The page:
Reformation Sermon

In the name of the Father, and of the + Son, and of the Holy Spirit.  Amen.

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             The Law is common to all religious endeavors and experiences.  The reason why is because the Law is written on the hearts of men.  Every man, woman, and child is born knowing that there is such a thing as right and wrong, and even has a general sense as to what’s right and wrong.

You know this because you have a conscience.  You know that nagging feeling you get when you do something that isn’t right, or when someone tries to goad you into doing something you know you shouldn’t do.  Conscience is simply the awakening of the Law of God that’s written on your heart.  You might think of it as sort of a failsafe that God has installed within humanity to keep it from falling into gross, destructive sins.  Even the steadfastly wicked have a limit as to how far they will indulge their sinful nature before the Law that is in nature will curb his behavior.

The only thing about the Law that’s written on your heart is that it’s vague and unclear.  It’s like looking into a cloudy mirror—you get a general sense of what’s there, but there’s really no detail.  You know that the Law demands something, but it’s hard to tell exactly what it demands.

Which is why the Law is common to all religious endeavors and experiences.  It doesn’t matter the religion—every one of them is concerned with what is right and what is wrong, and how to act according to it.  Even those who claim no religion at all are concerned with what’s right and what’s wrong.  This week as I was driving through St. Louis on my way to a hospital visit, I came across a building whose sign identified them as the ethical society, a humanist congregation (have you ever heard of anything more ridiculous?); even if you don’t claim a god at all, you can still gather to ruminate about what the Law tells you to do.

The only real way to know the Law, however, is by way of revelation.  You can know the Law in some sense through nature, but it only comes into full focus with crystal-clear resolution through God’s Word.  The Law of God as revealed in the Ten Commandments polishes the mirror to high definition.  And when you look in this mirror, every little imperfection, every little transgression is reflected back at you.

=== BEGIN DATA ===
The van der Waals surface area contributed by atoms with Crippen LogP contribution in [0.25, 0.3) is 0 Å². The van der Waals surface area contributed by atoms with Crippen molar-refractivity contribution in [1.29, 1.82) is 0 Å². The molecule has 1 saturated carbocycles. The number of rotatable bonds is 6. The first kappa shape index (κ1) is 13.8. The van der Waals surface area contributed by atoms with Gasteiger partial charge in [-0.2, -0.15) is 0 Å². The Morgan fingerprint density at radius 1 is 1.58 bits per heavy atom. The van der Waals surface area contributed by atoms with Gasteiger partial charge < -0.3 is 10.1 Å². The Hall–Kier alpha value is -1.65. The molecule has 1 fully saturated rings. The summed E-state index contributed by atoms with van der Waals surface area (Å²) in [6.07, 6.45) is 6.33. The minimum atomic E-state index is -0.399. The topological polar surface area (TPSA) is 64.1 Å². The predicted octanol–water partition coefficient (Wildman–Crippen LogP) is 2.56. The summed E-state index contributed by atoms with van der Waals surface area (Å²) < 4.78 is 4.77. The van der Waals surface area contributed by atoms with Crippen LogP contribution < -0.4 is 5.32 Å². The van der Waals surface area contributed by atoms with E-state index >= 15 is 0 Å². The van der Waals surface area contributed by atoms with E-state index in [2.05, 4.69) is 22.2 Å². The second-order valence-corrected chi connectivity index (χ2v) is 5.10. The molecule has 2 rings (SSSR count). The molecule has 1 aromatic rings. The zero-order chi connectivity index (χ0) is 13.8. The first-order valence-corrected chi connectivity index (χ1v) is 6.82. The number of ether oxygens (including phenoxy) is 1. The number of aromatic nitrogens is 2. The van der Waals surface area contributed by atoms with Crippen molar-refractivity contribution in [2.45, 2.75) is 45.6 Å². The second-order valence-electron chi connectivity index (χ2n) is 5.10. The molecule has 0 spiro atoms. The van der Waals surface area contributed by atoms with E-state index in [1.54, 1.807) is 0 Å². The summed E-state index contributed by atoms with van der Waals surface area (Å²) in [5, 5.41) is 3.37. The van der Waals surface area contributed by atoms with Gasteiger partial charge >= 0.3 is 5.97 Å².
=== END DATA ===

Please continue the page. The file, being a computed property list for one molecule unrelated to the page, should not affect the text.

St. Paul writes to the Romans: We know that whatever the Law is saying, it is speaking to those in the Law, so that every mouth may be shut and all the world come under the judgment of God (v 19).  The Law speaks to everyone because everyone is under the Law, ever person born of woman was born into the Law.  The Law of God speaks to every person, whether that person believes that the Law is from God or not.  Sure there are some who may manage to dull their consciences, or rationalize their wicked behavior, but they can never fully escape the Law—the entire world is under the judgment of God.

You, O Lutheran, know the Law better than 99% of the people who have ever lived.  You have the catechism, which teaches the Law of God in beautifully detailed simplicity.  You have been taught how the Law puts a curb to wicked behavior (for fear of punishment), how it reveals your own sin and your need for a savior, how it informs you as to what a holy life is.  Even though you know the Law of God, you are intent upon using it for a fourth purpose—to justify yourself.

The justifying use of the Law is an appeal to good works, good behavior, being an upstanding citizen, being a good worker, being a faithful husband, being a straight-A student, being a respected member of this congregation, and so forth, as proof of your righteousness.  And when you look into the vague, fuzzy reflection of the Law in nature, the Law written on your heart, it’s very easy to do.  Before the world, you can claim perfect righteousness.  But before God, things are different.  The crystal clear resolution of the Law as revealed in His Holy Word puts all under condemnation.  And there is no justification for your flesh under the Law. Therefore, from works of the Law no flesh will be justified before Him, for through the Law is knowledge of sin (v 20).